Paul have you ever used bands or chains? I'm not asking to then say "don't talk shit', I'm curious because I never really heard of them until recently and I always wondered why people went nuts for them when people have been getting big and strong without them for centuries...
I used chains for a little while, but as I've written many many times before I don't think chains or bands are really worth a damn for most raw guys. Dan Green wrote about this in the latest Juggernaut entry and it pretty much echoed all the things I have written before. For a raw guy you want to train bottom position strength. Lots of paused work, lots of "harder" movements like front squats, high bar squats, deficit deads, incline and shoulder work. Chains I could see being more beneficial than bands because you could load the chains to all come off the floor at the sticking point, however I personally also don't believe in "weak point training" i.e. doing work in certain positions because you get stuck there. You get stuck there because well, you're not strong enough to generate momentum to move the weight past that point. I've never seen anyone bench less using a two board than off the chest, yet lots of guys do 2 board bench because they fail at that position. They will stop failing at that position when they can generate enough force off the bottom to make it through the strength curve.
I see no purpose honestly for using bands if you're a raw guy. None. But some like it. To each his own.
Addendum to this -
Dan wrote basically everything I have been writing for years. If you're raw, bands and chains are pretty much a waste of your time. If you want to be brutally strong raw, quads, back, lats, chest, and shoulders are where it's at, bodypart wise. Lifting wise, you need to build bottom position strength. To quote Dan in our convo "the bottom part is the hardest position to build so you might as well quit avoiding it". I still haven't figured out why I see so many raw lifters doing equipped lifters shit. Reverse banded this and banded that. Why? You need to work the BOTTOM of the fucking lift. Not make it easier.
I really blame the internet and bad information. For years, powerlifting articles and shit were suited and written for and by geared lifters. Yet you had all of these guys that did not train in gear, reading and spouting off geared lifting methodologies. Guess what? It didn't work. For the one or two guys it did, the other 99% of us were left spinning our fucking wheels wondering "why doesn't this bullshit work? I'm not strong!" It's the same reason you still hear guys talking about lats in benching. LATS IN BENCHING?!?! PULL THE BAR DOWN TO ME? WTF?!?!? The bar will fall right into you, why do I need to pull it into me? Ohhhh it's because that asswipe can't get 600 to touch his chest. Ahhhhh makes sense now.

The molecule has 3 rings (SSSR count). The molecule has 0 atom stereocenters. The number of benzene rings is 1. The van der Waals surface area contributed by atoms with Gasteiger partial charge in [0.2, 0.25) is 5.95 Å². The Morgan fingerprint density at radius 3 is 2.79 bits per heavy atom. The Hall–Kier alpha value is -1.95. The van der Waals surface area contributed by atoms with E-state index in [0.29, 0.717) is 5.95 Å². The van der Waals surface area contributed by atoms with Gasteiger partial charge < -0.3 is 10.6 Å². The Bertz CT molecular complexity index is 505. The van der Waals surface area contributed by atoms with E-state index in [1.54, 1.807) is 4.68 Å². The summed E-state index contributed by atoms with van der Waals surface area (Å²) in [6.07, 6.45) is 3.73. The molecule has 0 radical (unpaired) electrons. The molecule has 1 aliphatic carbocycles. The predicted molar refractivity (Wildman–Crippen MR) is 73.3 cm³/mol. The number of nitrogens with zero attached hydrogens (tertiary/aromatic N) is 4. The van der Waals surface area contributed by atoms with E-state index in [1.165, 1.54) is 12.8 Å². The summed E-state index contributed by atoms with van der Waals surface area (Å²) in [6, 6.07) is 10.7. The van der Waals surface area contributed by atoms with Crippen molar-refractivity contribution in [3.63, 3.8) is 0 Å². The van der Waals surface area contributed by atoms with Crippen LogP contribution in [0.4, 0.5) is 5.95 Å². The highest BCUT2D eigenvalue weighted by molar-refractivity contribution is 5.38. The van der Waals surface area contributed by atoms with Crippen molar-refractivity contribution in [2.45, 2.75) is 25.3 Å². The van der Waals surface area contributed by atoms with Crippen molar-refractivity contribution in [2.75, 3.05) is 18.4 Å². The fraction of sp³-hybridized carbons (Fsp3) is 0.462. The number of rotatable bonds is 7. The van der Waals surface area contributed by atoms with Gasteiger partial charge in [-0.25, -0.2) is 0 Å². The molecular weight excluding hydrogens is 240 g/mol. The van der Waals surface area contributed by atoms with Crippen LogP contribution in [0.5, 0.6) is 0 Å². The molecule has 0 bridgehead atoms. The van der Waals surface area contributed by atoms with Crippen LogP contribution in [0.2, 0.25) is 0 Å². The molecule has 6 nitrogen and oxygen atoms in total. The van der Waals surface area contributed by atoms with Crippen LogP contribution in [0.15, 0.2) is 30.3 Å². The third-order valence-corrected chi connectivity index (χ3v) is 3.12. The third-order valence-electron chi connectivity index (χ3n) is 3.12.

Basically, this is all about using the right tool from the toolbox. You wanna get stronger?
Get strong off the bottom - If a movement is harder in the bottom USE THAT. The one movement that kind of differs here is the deadlift. I find that mid-shin pulls make the deadlift the hardest. Your mileage may vary in that regard, but if I pull something from mid-shin I can pull more from the floor. Stop worrying about shit like board presses, bands, chains, and reverse band non-sense.
Build your quads - this is for squatting and for speed off of the floor in the deadlift. So guess what? Do fucking leg press and front squats. I don't care what you read about not needing quads for powerlifting, that stuff is idiotic bullshit. This means getting off the box, and stop listening to people who tell you that box squatting is full of awesome. It is not. If you want a bigger squat and pull, quads will be a great friend to you.
Build your back - The deadlift is a back movement. The legs initiate the drive off of the floor, however from there your back does the brunt of the work. The lats, especially the lower lats fire hard from the bottom as well. So train your lats and rhomboids like your life depends on it.
Build your chest and shoulders - This shit about triceps for benching.....what? Shoulders and pecs dude. Even if you're close grip. Doing a shit ton of tricep work is for guys who bench with shirts that need lockout power. Most guys don't miss a bench at lockout. They miss it at the transition point. So guess what? Just get stronger.
Build everything else with your support work - Biceps, triceps, calves, hams, abs, etc all should be what you use your support work to build. You don't need to kill yourself here, unless those areas are REALLY that far behind. If that's the case, make them a priority for a while.
I been giving you guys a lot of solid nuggets lately. And by nuggets I don't mean shit in the toilet bowl.